Superintendent: Consulting group's role in closing Ann Arbor achievement gap will be 'significantly less'
As the Ann Arbor school district prepares to implement Superintendent Patricia Green's plan for closing the achievement gap, it will significantly reduce its reliance on a consultant paid $441,000 over the last six years to address the problem, Green said.
Green said the district has been contracting with Pacific Educational Group for about seven years, spending a minimum of $30,000 per year. And from what she can tell, the firm wasn’t using any “measurable components” to gauge the district’s progress toward eliminating the gap, she said.
Improving minority students' test scores has been a priority of the Ann Arbor Public Schools for nearly 31 years. But the problem has remained persistently stubborn. The performance of Ann Arbor black and Hispanic students still lags well behind that of their white classmates on standardized tests. Just last week, that gap placed many of the district's schools on a state list targeted for improvement.
From March 2005 until June 2011, the district spent $441,130.06 on various services from the Pacific Educational Group, as previously reported by AnnArbor.com. That’s an average of $73,521.68 per year.
Most of the charges were for consulting services and travel expenses for Glenn Singleton, chief executive officer of PEG, and other individuals within his organization.
The group started out training administrators on how to develop an “equity framework,” for looking at race from different perspectives. PEG’s training eventually translated into the development of equity teams throughout the district.
Part of Green’s plan, which is now in the action/implementation phase, includes creating equity teams at the remaining buildings throughout the district. However, rather than using the Pacific Educational Group for this training, Green intends to use Tappan Middle School Principal Jazz Parks and Logan Elementary School Principal Terra Webster.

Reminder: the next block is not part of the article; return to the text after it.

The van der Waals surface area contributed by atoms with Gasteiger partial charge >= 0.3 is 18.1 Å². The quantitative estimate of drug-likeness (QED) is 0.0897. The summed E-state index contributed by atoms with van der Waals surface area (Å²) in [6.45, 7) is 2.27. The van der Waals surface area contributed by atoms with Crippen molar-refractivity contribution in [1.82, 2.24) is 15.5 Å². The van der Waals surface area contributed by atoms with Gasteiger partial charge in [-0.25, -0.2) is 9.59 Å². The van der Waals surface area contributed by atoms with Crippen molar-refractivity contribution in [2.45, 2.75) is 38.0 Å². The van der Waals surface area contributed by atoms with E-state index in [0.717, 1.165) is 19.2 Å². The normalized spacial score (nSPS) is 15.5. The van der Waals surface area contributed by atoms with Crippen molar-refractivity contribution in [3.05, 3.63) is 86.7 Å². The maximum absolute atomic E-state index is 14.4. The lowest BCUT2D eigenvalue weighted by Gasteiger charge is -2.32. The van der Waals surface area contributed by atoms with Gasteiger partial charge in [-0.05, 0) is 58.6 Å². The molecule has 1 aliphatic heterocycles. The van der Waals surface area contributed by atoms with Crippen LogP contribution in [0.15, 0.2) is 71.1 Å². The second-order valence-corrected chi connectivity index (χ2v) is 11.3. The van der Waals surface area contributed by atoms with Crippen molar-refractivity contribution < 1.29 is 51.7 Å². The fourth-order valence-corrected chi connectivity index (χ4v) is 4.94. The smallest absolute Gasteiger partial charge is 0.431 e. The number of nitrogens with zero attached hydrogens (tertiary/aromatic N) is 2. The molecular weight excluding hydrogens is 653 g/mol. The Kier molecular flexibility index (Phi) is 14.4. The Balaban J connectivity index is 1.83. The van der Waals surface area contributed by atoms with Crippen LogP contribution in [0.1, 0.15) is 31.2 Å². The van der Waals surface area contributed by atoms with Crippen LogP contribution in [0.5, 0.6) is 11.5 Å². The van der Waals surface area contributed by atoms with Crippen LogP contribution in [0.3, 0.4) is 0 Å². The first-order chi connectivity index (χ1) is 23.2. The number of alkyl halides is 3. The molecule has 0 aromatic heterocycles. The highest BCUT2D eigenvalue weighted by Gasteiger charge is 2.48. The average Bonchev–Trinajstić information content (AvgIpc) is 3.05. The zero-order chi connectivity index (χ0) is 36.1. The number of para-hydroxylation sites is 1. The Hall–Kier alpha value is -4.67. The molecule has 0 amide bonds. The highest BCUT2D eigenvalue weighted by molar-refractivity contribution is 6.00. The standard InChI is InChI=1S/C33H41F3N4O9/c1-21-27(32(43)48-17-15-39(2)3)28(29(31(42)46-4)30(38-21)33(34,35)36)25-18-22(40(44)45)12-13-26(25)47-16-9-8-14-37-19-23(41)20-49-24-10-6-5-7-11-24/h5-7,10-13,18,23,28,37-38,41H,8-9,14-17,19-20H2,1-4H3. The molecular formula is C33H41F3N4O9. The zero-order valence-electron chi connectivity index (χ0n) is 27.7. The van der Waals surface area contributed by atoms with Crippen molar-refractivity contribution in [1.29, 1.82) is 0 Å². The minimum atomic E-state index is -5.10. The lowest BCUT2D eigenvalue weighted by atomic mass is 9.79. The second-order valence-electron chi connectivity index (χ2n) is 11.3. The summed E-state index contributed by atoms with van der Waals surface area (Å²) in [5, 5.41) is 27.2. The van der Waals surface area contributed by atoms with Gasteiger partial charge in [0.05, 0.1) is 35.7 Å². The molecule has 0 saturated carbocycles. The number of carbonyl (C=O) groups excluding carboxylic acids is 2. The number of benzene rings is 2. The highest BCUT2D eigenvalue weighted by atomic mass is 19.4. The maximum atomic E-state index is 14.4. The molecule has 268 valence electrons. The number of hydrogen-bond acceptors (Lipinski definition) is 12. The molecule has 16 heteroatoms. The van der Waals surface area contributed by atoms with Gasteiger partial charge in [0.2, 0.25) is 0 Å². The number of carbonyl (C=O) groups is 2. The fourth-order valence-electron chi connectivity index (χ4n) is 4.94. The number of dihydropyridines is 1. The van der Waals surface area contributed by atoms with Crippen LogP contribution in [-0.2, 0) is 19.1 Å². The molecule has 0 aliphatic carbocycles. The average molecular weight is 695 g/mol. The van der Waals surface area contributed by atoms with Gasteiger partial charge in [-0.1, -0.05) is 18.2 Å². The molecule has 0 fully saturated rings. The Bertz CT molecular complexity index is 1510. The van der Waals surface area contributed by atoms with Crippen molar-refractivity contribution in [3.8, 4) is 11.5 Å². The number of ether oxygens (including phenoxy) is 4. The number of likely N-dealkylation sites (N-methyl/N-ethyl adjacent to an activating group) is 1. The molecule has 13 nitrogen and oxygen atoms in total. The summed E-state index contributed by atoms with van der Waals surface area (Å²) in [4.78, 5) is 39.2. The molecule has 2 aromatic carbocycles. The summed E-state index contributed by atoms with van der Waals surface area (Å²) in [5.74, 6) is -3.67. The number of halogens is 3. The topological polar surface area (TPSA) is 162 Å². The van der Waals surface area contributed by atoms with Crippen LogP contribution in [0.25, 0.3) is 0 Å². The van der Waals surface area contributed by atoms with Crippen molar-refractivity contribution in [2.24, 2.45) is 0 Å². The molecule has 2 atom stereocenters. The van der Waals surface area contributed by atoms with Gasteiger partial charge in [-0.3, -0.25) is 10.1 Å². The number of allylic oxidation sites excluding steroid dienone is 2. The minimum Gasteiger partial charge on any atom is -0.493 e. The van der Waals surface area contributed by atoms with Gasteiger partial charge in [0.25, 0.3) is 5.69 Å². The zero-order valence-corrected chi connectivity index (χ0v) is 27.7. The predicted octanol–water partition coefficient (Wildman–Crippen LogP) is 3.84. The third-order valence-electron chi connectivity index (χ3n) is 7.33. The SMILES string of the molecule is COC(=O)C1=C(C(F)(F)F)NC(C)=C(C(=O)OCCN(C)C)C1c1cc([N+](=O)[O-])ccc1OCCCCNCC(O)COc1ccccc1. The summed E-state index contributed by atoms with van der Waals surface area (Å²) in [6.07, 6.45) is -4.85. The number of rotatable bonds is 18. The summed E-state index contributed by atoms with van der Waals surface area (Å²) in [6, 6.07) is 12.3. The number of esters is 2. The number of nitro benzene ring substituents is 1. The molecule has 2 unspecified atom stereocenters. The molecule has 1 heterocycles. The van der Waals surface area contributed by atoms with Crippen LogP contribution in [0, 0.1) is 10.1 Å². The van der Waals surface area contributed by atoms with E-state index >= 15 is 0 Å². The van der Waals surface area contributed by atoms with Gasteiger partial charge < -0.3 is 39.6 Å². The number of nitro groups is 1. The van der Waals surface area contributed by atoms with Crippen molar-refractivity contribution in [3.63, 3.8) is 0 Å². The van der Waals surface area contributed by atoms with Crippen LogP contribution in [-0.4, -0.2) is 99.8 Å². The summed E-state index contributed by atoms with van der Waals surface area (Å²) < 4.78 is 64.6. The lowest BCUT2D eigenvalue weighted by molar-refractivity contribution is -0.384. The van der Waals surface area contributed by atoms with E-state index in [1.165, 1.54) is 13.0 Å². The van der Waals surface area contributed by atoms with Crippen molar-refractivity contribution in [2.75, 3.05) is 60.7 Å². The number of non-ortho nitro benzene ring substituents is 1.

Both of these principals have built successful equity teams at their schools, Green said in March when she rolled out her plan to address the achievement gap. They will lead professional development throughout the district in an effort to eliminate inconsistencies in grading and assessment practices, she said. They will emphasize culturally responsive teaching techniques, instruction strategies and the use of supportive interventions, Green said.
Moving forward, the district will contract with the Pacific Educational Group to provide “Beyond Diversity” training only. Even then, the consulting firm will be called upon for this service to bring only “limited” new employees entering the district “up to speed,” Green said.
Beyond Diversity is Singleton’s nationally recognized method for improving race relations at educational institutions. Based on this platform, Singleton co-authored the book “Courageous Conversations About Race: A Field Guide for Achieving Equity in Schools.”
Green’s previous experience in diversity education and her understanding of the role the discipline gap plays closing a district's achievement gap was one of the reasons the Board of Education hired her. "It's hand in glove," she said previously of the correlating gaps.
The discipline gap refers to the disproportionate number of black, Hispanic, special needs and economically disadvantaged students being removed or suspended from the classroom. In Ann Arbor, 42.4 percent of all students suspended in 2010-11 were black, when black students made up 14.3 percent of the entire student population that year.
Green has a track record of reducing the number of suspensions in the districts she served prior to Ann Arbor. In 2011, she received the Spirit Unity Award from the North Hills Anti-Racism Coalition for leading efforts to promote multicultural awareness and sensitivity at North Allegheny School District in Pennsylvania.
On Thursday, the Michigan Department of Education released its annual report card for schools, complete with new designations that highlight performance discrepancies at individual buildings. Ann Arbor had 27 of its 33 schools targeted for improvement by the state due to its achievement gap. District leaders said the report cards further emphasized the need for the gap elimination plans that are being implemented.
On the Michigan Educational Assessment Program exam in 2010-11, 80 percent of Caucasian fifth-graders scored proficient in math, while just 32 percent of African American students and 42 percent of Hispanics scored the same. In reading, 93 percent of Caucasians, 50 percent of African Americans and 55 percent of Hispanics scored proficient.
Aside from constructing equity teams at all of Ann Arbor Public Schools' buildings, the other components and focus areas of Green's achievement gap elimination plan are:
- Developing clearly defined and articulated content and grading standards
- Developing an accountability system
- Quality professional development
- Parent and community engagement
- Student engagement
- Improving early childhood programs
- Understanding the barriers to learning and resources
- Providing student intervention and support services